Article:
After Housing Works contested the original audit, the city reduced that figure by half, but King maintains that all the money is fully accounted for. He admits that Housing Works’s finances and bookkeeping were sloppy at a time when it was experiencing rapid growth and expansion into new areas of service; he also points out that Goldstein Golub Kessler & Company, one of New York’s largest accounting firms, audited its books for the same fiscal year, and gave Housing Works a clean bill of health.

“The message has been very clear that if you are overly assertive or aggressive in your advocacy efforts, the city will strip you of your contracts,” says the head of another prominent social-services agency who spoke anonymously for fear of retaliation. “It takes one’s breath away to see the speed and vigor with which the city has moved against this group. It’s chilling.” (Despite repeated requests, no one connected with the city would consent to be interviewed for this story.)

Last November, Housing Works responded by filing a lawsuit claiming that the contracts were terminated for political reasons and that the city had violated its free-speech rights. Housing Works subsequently won a key injunction in State Supreme Court that would have restored its contracts until final settlement of the suit in a trial that was originally scheduled for last May. But the city managed to stay the injunction and postpone the trial. As the court battle drags on, Housing Works has sunk deeper into debt, forcing it to scale back services to its homeless clients.

Like ACT UP, its ideological parent, Housing Works has been relentless, often strident, in its political advocacy on behalf of the homeless and the sick. King himself has been arrested for civil disobedience more than 50 times, and along with a motley (often large) band of protesters, he has regularly, publicly, and aggressively targeted city, state, and federal officials in a constant barrage of lobbying and demonstrations. As part of its regular political operations, Housing Works also faxes a weekly AIDS political-action newsletter to thousands of policy-makers and organizations around the country.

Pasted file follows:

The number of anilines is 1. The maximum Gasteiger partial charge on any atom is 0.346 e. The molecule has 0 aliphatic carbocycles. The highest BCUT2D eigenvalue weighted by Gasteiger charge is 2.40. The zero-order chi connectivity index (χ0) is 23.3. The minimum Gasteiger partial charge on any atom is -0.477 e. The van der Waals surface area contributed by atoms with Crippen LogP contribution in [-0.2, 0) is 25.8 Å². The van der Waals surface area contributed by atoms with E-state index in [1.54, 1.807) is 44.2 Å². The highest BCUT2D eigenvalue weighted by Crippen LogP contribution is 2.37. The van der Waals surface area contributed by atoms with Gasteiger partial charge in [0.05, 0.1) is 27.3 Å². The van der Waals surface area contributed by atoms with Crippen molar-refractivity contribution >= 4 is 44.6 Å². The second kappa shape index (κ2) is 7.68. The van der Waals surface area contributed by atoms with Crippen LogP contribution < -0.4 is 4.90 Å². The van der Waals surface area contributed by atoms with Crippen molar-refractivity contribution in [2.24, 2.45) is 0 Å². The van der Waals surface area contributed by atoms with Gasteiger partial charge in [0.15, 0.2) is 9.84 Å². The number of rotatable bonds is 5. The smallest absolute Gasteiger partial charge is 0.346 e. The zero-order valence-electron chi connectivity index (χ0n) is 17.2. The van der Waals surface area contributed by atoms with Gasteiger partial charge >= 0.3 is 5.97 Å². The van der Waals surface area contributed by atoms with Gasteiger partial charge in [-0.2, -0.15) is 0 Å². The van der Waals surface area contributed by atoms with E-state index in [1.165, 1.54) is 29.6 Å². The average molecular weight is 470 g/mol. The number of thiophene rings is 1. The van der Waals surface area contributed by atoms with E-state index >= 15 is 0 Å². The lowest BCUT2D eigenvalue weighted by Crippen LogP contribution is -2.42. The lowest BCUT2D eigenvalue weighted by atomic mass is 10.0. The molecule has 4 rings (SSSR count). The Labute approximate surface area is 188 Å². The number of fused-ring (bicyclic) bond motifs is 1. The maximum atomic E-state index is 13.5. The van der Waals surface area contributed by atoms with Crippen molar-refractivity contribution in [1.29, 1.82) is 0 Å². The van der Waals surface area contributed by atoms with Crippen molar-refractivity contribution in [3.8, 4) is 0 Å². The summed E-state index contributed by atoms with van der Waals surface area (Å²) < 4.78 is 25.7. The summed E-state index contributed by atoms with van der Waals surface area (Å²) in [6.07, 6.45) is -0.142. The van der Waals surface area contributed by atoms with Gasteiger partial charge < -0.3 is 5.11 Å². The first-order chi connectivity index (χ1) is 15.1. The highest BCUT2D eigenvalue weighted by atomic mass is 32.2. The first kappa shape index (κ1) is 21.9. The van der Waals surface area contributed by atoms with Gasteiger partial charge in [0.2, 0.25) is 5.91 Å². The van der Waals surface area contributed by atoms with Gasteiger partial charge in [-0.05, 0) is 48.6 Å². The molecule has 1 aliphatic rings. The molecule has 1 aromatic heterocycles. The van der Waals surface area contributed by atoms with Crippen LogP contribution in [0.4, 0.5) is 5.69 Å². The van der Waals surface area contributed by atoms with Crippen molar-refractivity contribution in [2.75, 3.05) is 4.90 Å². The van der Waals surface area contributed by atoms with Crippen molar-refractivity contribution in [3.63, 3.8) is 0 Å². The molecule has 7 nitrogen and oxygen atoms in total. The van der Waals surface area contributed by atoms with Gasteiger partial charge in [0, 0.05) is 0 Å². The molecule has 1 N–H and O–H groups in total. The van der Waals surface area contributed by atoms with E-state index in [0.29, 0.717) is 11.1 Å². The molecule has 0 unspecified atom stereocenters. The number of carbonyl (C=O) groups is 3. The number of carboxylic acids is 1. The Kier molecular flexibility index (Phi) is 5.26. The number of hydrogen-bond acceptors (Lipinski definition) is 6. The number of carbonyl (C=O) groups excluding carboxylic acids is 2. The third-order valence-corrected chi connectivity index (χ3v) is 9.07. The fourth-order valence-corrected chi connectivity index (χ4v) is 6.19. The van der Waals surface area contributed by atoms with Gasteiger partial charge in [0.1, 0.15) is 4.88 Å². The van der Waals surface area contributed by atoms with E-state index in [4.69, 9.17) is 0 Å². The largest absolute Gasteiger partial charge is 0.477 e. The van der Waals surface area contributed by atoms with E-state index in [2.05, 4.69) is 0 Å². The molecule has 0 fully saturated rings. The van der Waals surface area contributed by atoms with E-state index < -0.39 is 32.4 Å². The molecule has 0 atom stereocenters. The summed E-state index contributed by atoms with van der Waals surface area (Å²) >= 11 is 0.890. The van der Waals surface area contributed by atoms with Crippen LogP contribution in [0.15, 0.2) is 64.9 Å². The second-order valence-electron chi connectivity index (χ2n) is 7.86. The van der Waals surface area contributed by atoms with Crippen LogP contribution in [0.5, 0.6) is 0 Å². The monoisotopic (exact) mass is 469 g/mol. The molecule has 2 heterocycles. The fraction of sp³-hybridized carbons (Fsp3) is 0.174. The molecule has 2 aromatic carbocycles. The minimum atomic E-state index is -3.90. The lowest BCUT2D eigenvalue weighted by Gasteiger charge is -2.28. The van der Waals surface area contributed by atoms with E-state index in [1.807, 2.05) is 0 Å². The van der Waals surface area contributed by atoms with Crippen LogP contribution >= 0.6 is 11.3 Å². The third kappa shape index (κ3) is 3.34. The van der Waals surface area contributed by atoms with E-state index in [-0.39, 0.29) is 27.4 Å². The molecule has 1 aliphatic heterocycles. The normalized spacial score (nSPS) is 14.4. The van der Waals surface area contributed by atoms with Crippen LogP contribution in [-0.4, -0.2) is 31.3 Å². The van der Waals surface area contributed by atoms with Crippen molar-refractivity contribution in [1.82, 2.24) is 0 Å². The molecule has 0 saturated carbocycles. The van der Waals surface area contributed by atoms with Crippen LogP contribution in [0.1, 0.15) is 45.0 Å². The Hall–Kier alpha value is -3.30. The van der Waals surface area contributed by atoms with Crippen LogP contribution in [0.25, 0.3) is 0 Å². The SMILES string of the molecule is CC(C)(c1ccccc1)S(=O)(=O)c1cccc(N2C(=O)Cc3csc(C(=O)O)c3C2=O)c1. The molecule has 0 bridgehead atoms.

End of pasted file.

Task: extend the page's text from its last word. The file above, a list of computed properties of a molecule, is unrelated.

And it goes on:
“From the beginning, we were committed to biting the hand that feeds us,” explains Virginia Shubert, a co-founder of Housing Works. Making good on that promise, Housing Works protesters have chained themselves to desks at Mayor Giuliani’s campaign headquarters and blocked traffic on the Brooklyn Bridge during rush hour. They disrupted President Clinton’s birthday celebration at Radio City Music Hall, unfurling neon-painted banners while twirling noisemakers and chanting. They have interrupted the mayor’s town meetings, have taken over city offices, and through their in-house legal department (with pro bono assistance from outside law firms) constantly sue the city.

King insists the Giuliani administration has pushed Housing Works to the brink of financial ruin not because of any fiscal improprieties but “in retaliation for our advocacy.” State Supreme Court justice Emily Jane Goodman, who is presiding over Housing Works’s lawsuit against the mayor’s office, seems inclined to agree. In the pretrial injunction she issued against the city, she stated that the “hostility of city decisionmakers” seemed to be a “motivating and retaliatory, vindictive factor in the City’s actions.” (The city’s attorneys claim that Judge Goodman is biased and have recently asked her to recuse herself.)